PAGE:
I owned this obscurity for a decade before I made the connection between it and the Portuguese-Belgian band Jess and James ... well before I read an article that laid out the connection. So much for my keen musical insight !
I won't bother going into Jess and James' biography. You can read it separately. That said, if you're familiar with their commercial brand of Euro-pop, then this one shot 1970 collaborative effort with Belgian classical composer and studio owner Arsene Souffriau will come as a major surprise.
Produced by Souffriau who also co-wrote all six tracks, "A New Exciting Experience" showcased the talents of Lameirinhas brothers James (bass) and Jess (lead guitar), along with Jess and James sidemen Scott Bradford (keyboards), Stu Martin (drums), and percussionist Vinagre. The original concept was quite avant garde. To quote the liner notes: "Take a third of free jazz and another third of pop music, and a third of electronic music, add several pinches of technical performances, shake and serve cold on a great record player ... the ear, however should be warmed up." So how'd it turn out? Funny to say, but from a musical stance at least half of the collection wasn't all that different from your standard Jess and James release. Tracks like '' and '' were quite commercial; the major difference being all five selections were recorded as instrumentals. Against this backdrop the album offered up a weird, but highly likeable stew of pop, psych, soul, and experimental sounds. This is nothing more than speculation on my part, but the album actually sounded like the band had recorded the basic rhythm tracks first with Souffriau dumping the experimental sounds during post-production. As a result, at times the set had a distinctive 'stitched together' feel. Unfortunately it also made for one of those releases you simply can't accurately describe so take all of this with a grain of salt.
Scott Bradford - keyboards
Jess (aka Tony Lam, aka Antionio Lameirinhas) -lead guitar
James (aka Wando Lam, aka Fernando Lameirinhas) -bass
Stu Martin - drums
Vinagre - percussion, sax
- 'Chewing Gum Delirium' started the album off with an interesting mixture of Booker T. and the MGs-styled Memphis soul with a bunch of electronic blips and burps dropped on top of it. The sizzling groove would have made Steve Cropper smile, though other than serving as an irritation the haphazard electronic sound effects added little to the overall feel.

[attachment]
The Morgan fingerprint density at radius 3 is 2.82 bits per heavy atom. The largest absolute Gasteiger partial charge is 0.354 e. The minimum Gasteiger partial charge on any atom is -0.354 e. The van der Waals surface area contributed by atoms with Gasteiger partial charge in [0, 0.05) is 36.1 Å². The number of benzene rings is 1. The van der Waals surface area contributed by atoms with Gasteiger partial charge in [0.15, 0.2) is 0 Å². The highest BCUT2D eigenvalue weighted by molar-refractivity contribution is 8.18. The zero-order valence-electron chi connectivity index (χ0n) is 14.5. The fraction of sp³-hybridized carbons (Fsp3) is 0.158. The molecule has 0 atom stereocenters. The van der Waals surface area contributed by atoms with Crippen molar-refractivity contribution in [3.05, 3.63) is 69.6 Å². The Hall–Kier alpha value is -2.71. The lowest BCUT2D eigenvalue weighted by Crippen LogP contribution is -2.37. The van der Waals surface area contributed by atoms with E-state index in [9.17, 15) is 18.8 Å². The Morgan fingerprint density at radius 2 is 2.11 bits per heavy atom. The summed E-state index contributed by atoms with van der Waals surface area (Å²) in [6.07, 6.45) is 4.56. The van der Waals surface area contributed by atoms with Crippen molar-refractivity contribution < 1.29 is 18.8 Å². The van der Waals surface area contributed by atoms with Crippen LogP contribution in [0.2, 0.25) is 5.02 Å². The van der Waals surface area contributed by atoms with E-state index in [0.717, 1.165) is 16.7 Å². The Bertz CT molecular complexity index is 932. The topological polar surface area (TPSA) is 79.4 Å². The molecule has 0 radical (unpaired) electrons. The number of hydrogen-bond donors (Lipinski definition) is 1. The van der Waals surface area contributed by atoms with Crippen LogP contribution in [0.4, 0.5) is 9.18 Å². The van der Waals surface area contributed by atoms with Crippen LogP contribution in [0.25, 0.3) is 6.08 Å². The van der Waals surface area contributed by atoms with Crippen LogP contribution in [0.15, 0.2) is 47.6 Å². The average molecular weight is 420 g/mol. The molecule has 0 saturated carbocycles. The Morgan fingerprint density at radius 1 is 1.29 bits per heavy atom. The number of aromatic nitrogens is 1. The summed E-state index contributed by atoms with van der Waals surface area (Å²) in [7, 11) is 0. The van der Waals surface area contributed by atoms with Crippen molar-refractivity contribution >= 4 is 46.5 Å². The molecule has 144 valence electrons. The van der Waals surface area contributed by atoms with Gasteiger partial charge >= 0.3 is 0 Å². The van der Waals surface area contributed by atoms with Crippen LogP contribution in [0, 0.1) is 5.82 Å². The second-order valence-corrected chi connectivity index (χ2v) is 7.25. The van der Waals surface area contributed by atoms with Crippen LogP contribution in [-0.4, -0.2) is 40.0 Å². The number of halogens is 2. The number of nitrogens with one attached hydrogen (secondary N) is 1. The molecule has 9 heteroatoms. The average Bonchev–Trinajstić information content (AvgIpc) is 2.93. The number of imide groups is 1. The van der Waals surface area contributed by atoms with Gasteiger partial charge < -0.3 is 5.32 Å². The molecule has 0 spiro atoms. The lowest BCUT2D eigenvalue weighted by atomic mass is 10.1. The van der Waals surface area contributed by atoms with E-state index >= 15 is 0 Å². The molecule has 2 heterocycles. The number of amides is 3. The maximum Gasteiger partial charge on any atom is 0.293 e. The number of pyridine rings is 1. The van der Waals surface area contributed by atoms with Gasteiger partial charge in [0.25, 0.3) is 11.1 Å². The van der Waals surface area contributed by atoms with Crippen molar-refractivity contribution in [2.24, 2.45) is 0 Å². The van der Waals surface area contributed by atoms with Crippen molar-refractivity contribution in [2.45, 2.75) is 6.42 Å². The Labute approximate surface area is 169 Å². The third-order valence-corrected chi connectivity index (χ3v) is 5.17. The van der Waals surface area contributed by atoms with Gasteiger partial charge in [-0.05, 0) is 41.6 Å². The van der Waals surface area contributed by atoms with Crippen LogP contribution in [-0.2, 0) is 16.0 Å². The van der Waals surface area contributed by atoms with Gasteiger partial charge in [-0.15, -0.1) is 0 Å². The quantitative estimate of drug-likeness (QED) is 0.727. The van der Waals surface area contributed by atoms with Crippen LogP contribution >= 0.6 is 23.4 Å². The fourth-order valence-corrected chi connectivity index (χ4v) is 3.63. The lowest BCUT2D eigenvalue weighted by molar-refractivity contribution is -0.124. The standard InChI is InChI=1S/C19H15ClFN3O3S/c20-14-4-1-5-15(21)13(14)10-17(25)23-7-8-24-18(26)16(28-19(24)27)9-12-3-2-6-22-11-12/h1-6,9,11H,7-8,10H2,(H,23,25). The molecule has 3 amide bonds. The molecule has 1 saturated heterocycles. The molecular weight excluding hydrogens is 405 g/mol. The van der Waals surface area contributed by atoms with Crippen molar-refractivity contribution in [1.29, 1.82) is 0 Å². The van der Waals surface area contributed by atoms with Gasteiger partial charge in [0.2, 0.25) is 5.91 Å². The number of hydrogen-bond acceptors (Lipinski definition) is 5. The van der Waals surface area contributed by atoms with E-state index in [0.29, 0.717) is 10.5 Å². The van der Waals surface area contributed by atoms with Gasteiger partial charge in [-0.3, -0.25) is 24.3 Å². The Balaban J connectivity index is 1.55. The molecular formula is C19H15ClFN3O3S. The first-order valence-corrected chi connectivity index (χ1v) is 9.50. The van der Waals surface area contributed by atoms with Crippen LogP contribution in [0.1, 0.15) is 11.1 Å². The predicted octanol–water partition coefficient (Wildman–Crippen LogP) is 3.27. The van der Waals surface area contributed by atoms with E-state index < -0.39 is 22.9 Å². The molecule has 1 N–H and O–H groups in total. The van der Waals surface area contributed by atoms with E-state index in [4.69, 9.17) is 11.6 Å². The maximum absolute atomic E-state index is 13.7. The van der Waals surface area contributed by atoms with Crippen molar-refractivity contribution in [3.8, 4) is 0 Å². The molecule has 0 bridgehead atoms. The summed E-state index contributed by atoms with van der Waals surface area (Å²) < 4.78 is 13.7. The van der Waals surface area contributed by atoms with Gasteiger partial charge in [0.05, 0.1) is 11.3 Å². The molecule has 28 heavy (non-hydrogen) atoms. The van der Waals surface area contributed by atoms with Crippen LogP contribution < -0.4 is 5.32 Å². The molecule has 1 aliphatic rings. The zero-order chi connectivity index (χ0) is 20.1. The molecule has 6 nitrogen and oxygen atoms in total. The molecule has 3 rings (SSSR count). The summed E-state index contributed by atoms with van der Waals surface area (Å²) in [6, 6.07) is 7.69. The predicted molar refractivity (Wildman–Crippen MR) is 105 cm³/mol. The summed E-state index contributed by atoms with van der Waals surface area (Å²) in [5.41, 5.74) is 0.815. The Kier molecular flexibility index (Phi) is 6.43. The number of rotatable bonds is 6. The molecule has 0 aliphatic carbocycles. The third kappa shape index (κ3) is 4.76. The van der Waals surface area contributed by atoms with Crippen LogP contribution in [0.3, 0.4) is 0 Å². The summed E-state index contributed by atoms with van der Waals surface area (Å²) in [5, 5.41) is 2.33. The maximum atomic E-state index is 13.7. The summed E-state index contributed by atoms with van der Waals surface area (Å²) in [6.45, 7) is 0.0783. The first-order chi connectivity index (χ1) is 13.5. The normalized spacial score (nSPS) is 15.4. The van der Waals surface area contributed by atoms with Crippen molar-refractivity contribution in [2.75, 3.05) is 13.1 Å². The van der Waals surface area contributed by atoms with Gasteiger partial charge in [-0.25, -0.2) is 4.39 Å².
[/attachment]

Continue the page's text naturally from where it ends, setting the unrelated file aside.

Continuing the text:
- 'Cosmos Rhythms' was a little more experimental with the band turning in an extended, African-flavored percussion-based jam that allowed Souffriau's experimental edge a greater spotlight. Nice track except for the irritating sax figure.
- With Sauffriau's electronic frosting applied in an even heaver dose, 'Planetary Gospel' sounded like something the Ramsey Lewis Trio, or Ray Charles might have released in the mid-1960s - orchestrated soul-jazz. The in-studio party sound effects were actually funny to hear when juxtaposed against the electronic whirlwind.
- 'F.P.E.T. No 1 (Free Pop Electronic Theme' was another attractive Memphis-styled jam highlighted by some tasty lead guitar from Jess, Scott Bradford's B-3 Hammond and Stu Martin's Latin flavored percussion. Once again the basic groove was so strong that Souffriau's electronics really didn't add a great deal to the mix; in fact you seldom actually noticed the bleeps and blurbs on this one.
- The album closed out with another Memphis soul influenced number, though this time out The Memphis Horns would have been impressed. Showcasing an echoed helicopter-like sound, Souffriau's after the fact additions didn't add all that much to the package.
Jess and James fans apparently had no idea how to deal with this one so it met with instant commercial oblivion and the brothers promptly returned to a more commercial sound. Shame, since this one was so friggin' weird !
Original copies aren't very common explaining the asking price, but the Wah Wah and Vampisoul labels reissued the collection in vinyl and CD formats in 2008 (vinyl catalog number LPS030; CD catalog number VAMPI08900033652). The reissue included photos and liner notes by Antonio Lameirinhas. (source)